This isn’t an uncommon theme for Moore during the non-trophy season – typically his clients come away with a full limit. Moore’s success rate can be attributed to a lifetime on the Chesapeake Bay, growing up on Kent Island in the shadow of Langenfelder Marine – then known as C.J. Langenfelder – a dredging contractor and aggregate producer specializing in oyster recovery operations, and the development of oyster and fishing reefs in the Chesapeake and Delaware Bays and surrounding tributaries. Growing up with a father who worked for the company, Moore followed suit and was a crane operator and captain until the company was bought out by Corman Marine Construction. It was then, almost 6 years ago, that Moore knew he was at a crossroads. But after building a client base over 4 years of weekend trips, he decided to take a chance and began chartering full time.
“We’re doing pretty good,” he said.
Chartering, like guided hunts, doesn’t have a large safety net for full-time workers to fall back on. So when Moore knew he could keep his business running, albeit with extra precautions, he was relieved – not just for himself but for his clients, too.
“People were out there looking for food and they were serious [about it],” he said. “It was a good time to see the relief on peoples’ faces to get out of their house. You have to believe this boat was clean as heck – we’ve got it all.”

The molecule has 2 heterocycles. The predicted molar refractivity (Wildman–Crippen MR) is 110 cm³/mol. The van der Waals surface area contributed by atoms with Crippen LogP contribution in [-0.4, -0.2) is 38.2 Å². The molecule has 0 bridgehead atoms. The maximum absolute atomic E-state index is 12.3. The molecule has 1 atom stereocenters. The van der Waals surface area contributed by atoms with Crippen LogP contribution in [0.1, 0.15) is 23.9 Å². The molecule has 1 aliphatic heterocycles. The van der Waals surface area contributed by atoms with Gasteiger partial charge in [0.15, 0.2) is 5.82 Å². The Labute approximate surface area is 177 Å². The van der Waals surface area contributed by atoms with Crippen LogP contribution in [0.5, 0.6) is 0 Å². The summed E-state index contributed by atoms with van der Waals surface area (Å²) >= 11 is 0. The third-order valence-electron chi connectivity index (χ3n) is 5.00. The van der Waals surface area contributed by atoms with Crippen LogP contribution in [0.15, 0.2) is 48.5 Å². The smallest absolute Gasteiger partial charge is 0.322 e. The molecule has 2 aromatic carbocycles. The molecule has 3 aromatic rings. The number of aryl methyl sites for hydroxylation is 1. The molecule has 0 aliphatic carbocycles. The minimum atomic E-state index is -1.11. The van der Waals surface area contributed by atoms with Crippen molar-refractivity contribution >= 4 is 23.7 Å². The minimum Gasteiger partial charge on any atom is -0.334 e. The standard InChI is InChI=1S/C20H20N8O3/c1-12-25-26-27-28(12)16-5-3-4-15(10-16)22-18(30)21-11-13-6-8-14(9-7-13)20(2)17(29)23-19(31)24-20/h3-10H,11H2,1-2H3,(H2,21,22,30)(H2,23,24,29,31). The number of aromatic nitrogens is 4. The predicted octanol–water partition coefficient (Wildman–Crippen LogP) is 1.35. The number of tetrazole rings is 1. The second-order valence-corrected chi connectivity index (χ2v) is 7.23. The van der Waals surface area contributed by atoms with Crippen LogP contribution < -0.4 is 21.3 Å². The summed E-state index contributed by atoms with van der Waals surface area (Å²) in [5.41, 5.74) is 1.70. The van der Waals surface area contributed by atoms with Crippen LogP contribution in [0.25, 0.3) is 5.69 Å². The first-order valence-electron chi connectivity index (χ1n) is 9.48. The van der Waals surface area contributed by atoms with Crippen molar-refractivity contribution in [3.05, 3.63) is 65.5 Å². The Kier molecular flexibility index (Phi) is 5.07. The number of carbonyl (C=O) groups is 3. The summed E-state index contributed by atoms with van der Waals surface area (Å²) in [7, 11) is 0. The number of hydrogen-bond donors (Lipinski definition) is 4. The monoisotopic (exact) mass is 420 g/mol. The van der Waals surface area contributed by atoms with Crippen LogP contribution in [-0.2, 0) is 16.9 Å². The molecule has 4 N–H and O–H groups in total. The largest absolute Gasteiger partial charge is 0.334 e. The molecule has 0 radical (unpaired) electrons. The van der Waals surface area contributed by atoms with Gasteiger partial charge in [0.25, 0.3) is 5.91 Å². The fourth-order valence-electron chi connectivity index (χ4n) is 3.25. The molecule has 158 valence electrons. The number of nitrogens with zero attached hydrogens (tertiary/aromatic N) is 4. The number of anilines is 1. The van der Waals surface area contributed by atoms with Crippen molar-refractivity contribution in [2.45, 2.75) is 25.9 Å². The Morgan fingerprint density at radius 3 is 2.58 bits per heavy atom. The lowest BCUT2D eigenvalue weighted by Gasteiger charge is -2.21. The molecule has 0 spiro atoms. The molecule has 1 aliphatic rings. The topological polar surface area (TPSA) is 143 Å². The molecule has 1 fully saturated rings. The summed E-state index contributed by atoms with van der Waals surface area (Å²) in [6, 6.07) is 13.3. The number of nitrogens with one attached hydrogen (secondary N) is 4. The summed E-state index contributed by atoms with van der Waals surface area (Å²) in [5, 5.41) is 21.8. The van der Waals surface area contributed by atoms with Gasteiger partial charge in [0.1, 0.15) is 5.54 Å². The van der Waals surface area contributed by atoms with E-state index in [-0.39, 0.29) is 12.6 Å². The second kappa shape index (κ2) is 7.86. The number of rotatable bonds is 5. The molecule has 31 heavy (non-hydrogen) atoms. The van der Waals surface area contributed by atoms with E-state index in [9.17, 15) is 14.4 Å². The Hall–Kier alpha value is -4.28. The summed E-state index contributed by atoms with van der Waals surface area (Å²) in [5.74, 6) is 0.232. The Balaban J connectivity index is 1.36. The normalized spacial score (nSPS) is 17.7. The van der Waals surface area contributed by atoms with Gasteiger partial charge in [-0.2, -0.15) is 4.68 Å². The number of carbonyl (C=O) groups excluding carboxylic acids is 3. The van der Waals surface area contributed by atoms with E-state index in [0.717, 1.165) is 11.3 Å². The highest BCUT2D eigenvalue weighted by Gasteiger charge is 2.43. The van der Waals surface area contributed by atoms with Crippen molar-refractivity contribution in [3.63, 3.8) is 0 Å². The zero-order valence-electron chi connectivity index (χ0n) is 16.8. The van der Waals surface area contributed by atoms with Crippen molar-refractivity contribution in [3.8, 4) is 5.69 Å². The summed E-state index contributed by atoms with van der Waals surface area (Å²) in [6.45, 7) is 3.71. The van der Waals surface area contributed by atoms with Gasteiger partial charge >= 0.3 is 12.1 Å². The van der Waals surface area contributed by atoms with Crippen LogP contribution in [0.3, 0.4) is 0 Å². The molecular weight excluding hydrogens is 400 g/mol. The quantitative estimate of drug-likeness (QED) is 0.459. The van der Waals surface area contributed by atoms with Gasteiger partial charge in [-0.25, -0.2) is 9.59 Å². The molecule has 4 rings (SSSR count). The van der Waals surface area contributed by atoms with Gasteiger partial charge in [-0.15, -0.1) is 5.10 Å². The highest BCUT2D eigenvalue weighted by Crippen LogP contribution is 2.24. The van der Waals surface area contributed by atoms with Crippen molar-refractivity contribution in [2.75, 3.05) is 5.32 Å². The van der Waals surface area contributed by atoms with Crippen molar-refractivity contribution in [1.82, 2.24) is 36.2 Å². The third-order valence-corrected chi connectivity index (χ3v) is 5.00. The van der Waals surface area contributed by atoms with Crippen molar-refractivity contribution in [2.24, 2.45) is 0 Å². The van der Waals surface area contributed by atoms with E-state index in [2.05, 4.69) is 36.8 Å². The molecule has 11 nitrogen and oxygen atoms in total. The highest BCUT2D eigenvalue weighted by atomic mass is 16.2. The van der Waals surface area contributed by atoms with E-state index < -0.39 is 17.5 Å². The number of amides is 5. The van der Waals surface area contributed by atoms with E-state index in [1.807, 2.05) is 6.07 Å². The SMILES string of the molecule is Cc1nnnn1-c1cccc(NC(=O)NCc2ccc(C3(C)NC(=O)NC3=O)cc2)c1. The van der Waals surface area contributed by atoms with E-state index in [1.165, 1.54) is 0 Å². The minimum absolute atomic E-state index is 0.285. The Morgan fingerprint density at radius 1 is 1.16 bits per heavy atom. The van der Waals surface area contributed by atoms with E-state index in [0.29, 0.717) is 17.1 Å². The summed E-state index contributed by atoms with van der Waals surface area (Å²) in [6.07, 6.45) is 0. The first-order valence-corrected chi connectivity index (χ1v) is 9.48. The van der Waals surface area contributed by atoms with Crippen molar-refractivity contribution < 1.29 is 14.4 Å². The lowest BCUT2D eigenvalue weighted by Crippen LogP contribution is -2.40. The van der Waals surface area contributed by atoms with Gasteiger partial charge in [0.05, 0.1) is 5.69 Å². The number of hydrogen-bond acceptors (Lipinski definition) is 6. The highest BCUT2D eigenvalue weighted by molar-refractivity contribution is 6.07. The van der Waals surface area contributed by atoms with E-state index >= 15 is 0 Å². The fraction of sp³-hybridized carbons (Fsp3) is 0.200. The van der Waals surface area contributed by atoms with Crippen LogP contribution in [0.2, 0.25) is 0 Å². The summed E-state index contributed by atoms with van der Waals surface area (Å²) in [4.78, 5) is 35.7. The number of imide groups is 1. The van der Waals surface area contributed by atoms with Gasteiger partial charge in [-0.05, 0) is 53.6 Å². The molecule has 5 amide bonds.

Helping others get their food is an experience all on its own for Moore. Growing up as a sportsman, he’s used to gathering his family’s meat, but seeing it on a different level over the last 6 years – especially now during the pandemic – has been cathartic.
“It means a lot for sure,” he said. “Every day you’re thinking about giving these people the best experience of their life. So when it all comes together like [today] – right off the bat, in the fog, couldn’t see anything – it’s rewarding.”
Pandemic or not, chartering isn’t always a joy ride. There’s constant maintenance going into the boat and gear, bad days, rude clients and unexpected lumps. It takes a captain worth their salt to weather those storms to be successful. Moore is at the top of his game, though, and his 9-year-old son is watching all of his moves with open eyes and a mind for life on the water. Out of many lessons, there are two pillars of the business Moore teaches his son the most: Truth and kindness.
“The biggest thing I teach him about the charter business is, always tell the truth. If it’s been slow and the fish just aren’t there, always tell the truth to your people,” Moore said. “Yeah, there’s always a chance. We didn’t get them today, but the guy down the river did well so we can go try there. And always be courteous to everybody that comes on the boat. You can never tell a book by its cover. I get people to come down, and I’m like, ‘Who’s this?’ Next thing you know they’re a CIA agent. You never know who you’re going to get on the boat.
“It’s not only about the fishing, it’s about getting out and enjoying the Chesapeake Bay. Fish are a bonus. That’s what I try to preach to my son.”
Moore’s sentiments and the day’s success didn’t register until I was driving back to Morgantown that evening. I became hyper-focused on the sounds of the fish and the bag of ice sliding around in my cooler in the backseat of my car, the thumps sounding like the waves breaking on the hull of Moore’s ship. As I crossed into West Virginia, I began imagining how I was going to cook the meat. Will it be tacos? Pan-seared with a side salad? Maybe I’d take them on a camping trip and cook them over an open fire. However I may use them, one thing was certain: I was just happy I had the chance to harvest my food in the midst of wonderful company.
This story was originally published in The Dominion Post, the largest daily newspaper in north central West Virginia.